This Is How Much to Tip Hairstylists and Colorists (Plus One Time You Don't Need to Tip)
This sounds familiar: You hit the hair salon for a color, cut, and blow-out, you're looking gorgeous and feeling fierce—and then you get to the check-out desk and freeze. Suddenly you realize you have no idea whom to tip—not to mention how much to tip everyone. You might already know conventional tipping etiquette requires you tip your hairstylist, but what about the person who washed your hair or dried it for you while your stylist cut someone else's hair? And what if you used a discount offer—how much do you tip then? So many questions. Here's everything you need to know about how to tip a hairdresser—and everyone else who helped you at the salon.
Exactly How Much to Tip Your Hairdresser
When it comes to tipping your hairstylist, always go with the golden rule of 20 percent, says Daniel Post, spokesperson for the Emily Post Institute. "Remember that just like servers in restaurants, hairdressers depend on tips as part of their income," he says. The only time this isn't true is during the holiday season: Tip your hairdresser a little extra around the holidays (an additional 10 percent should do it) as a generous bonus.
Many salons don't allow you to leave a tip on a credit card, so be sure to bring enough cash with you when you arrive at your appointment. "Our society is slowly becoming cashless, but in the world of tipping, cash is king," says Sharon Schweitzer, international etiquette expert and the founder of Protocol & Etiquette Worldwide.
Most salons also have their own websites with a list of services and prices, or at least price ranges (sometimes service rates vary by who's cutting your hair—the salon owner, a senior stylist?—and how long, coarse, or thick your hair is). Look up prices before you go to gauge how much cash you might need to have on hand.
Why You Should Always Tip
While tipping your hairdresser is definitely considered proper etiquette, you should also feel good about giving gratuity. "Remember that the word 'gratuity' comes from 'gratitude,'" says Post. "Think of tipping less as an obligation and more of a way of being thankful for someone who is pampering you and making you look and feel your best."
Plus, being a reliable tipper often pays off in other ways. "When you tip well, your generosity will be remembered the next time you come back," says Post, who points out that your hairstylist might offer you perks such as free bang trims or touch-ups.
How Much to Tip for a Shampoo, Color, and/or Blowout
How much should you tip your colorist or the person who washed your hair (and gave you that unexpectedly amazing scalp massage)? Remember the golden rule: "You should tip 20 percent on the entire service cost, not per individual," says Schweitzer.
So if your haircut and blow-dry cost $40 total, and your color was $60, your total service cost comes to $100. That means you should tip $20 divided between the colorist and stylist. That said, if an assistant blow-dried or shampooed your hair, you should give them $4-$5 since they're likely getting paid minimum wage and really rely on tips.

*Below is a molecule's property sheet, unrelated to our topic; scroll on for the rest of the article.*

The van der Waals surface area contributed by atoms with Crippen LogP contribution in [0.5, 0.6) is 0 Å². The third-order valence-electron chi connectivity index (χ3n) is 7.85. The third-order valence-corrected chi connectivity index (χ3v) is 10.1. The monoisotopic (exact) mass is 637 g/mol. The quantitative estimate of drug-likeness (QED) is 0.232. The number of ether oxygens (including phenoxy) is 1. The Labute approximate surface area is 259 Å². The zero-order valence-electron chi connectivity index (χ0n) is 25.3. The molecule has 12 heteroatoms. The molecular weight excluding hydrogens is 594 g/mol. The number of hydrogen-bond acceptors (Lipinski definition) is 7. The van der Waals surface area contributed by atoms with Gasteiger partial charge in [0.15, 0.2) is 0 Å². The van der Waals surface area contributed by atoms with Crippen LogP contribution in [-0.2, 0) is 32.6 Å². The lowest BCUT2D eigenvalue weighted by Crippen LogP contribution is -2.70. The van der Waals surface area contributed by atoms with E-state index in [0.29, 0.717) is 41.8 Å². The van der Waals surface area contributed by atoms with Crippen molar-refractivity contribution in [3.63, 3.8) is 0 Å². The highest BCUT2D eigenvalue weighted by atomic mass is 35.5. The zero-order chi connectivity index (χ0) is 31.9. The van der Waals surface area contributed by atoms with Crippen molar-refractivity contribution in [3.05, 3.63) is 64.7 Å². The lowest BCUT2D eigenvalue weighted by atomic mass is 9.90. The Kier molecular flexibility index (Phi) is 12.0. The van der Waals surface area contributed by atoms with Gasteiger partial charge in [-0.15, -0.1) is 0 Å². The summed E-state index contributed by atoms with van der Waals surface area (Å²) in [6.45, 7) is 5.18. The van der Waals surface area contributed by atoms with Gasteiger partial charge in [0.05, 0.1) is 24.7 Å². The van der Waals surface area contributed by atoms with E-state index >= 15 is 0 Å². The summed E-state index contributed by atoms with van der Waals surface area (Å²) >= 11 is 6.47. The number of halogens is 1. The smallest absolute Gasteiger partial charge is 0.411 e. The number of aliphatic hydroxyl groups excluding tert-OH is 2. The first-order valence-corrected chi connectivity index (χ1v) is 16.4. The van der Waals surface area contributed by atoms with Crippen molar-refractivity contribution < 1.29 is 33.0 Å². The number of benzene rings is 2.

What to Do if You Don't Know Who Helped You
Post recommends simply asking the person ringing you up at the front desk to help you calculate tips and distribute them to the correct people. "When you have three separate people helping you, it can be confusing to monitor their names and what they should be tipped, so defer to the front desk or manager to help you distribute your tips or explain the system this particular salon uses," he says. Ask if small envelopes are available for individual tip distribution. "Tipping is something that, when done discreetly, is classy. You shouldn't be searching the salon for three or four different people making a show of your gratuity," he says.
What to Tip if You're Using a Coupon or Getting a Discount
If you're using a coupon or bought your service from a discount site like Groupon, ask the person at the front desk to tell you the true cost of the service you received. "Tip 20 percent on the true total cost of the service, not the discounted cost," Schweitzer says. "The hairdresser did the same amount of work, so they deserve the same amount of tip."
Should You Tip the Owner of the Salon?
Post says that most small business owners don't expect a tip, and if the owner is present in the salon, but didn't work on your hair, there's no reason to tip.
But if they worked on your hair they'd still appreciate it. If you're not sure, speak up. Just ask, "I know this is your place—do you accept tips?" The salon owner might gladly take it, turn it down, or go on to share it with their stylists, so always err on the courteous side and offer the standard 20 percent.
Should You Ever Not Tip at the Salon?
The only time you shouldn't tip: When you buy product. "If you decide to buy some styling products or some shampoo, don't let the receptionist add that to your final bill," says Schweitzer, who points out that salon products are pricey and can really drive the price of your bill up. Instead, ask for her to ring them up as a separate transaction so that there is no confusion when it comes to gratuity for your services.
Otherwise, even if your service wasn't the best, always tip something. "Use the standard 20 percent as a mental marker and you can go up or down from there," says Post, who says you can tip less if your experience wasn't quite how you expected it to be, or more for a phenomenal experience.